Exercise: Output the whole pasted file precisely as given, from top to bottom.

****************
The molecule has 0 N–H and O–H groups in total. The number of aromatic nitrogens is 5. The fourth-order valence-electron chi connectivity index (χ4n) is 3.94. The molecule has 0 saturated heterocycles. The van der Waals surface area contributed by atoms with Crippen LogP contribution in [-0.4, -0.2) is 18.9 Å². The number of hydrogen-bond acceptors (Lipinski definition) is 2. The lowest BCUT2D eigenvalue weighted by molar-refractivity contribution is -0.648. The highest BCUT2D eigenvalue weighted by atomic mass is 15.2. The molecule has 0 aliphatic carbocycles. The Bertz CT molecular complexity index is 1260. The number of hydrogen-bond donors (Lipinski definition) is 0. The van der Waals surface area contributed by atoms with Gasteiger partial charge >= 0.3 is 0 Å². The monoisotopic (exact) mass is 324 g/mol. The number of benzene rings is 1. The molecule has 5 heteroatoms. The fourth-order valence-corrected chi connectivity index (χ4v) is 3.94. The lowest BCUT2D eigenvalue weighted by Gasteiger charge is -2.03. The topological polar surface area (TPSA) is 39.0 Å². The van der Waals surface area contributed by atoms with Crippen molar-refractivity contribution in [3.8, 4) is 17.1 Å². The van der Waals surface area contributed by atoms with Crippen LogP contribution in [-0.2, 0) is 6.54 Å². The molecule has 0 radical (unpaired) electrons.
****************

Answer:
The molecule has 0 N–H and O–H groups in total. The number of aromatic nitrogens is 5. The fourth-order valence-electron chi connectivity index (χ4n) is 3.94. The molecule has 0 saturated heterocycles. The van der Waals surface area contributed by atoms with Crippen LogP contribution in [-0.4, -0.2) is 18.9 Å². The number of hydrogen-bond acceptors (Lipinski definition) is 2. The lowest BCUT2D eigenvalue weighted by molar-refractivity contribution is -0.648. The highest BCUT2D eigenvalue weighted by atomic mass is 15.2. The molecule has 0 aliphatic carbocycles. The Bertz CT molecular complexity index is 1260. The number of hydrogen-bond donors (Lipinski definition) is 0. The van der Waals surface area contributed by atoms with Gasteiger partial charge >= 0.3 is 0 Å². The monoisotopic (exact) mass is 324 g/mol. The number of benzene rings is 1. The molecule has 5 heteroatoms. The fourth-order valence-corrected chi connectivity index (χ4v) is 3.94. The lowest BCUT2D eigenvalue weighted by Gasteiger charge is -2.03. The topological polar surface area (TPSA) is 39.0 Å². The van der Waals surface area contributed by atoms with Crippen molar-refractivity contribution in [3.8, 4) is 17.1 Å². The van der Waals surface area contributed by atoms with Crippen LogP contribution in [-0.2, 0) is 6.54 Å². The molecule has 0 radical (unpaired) electrons.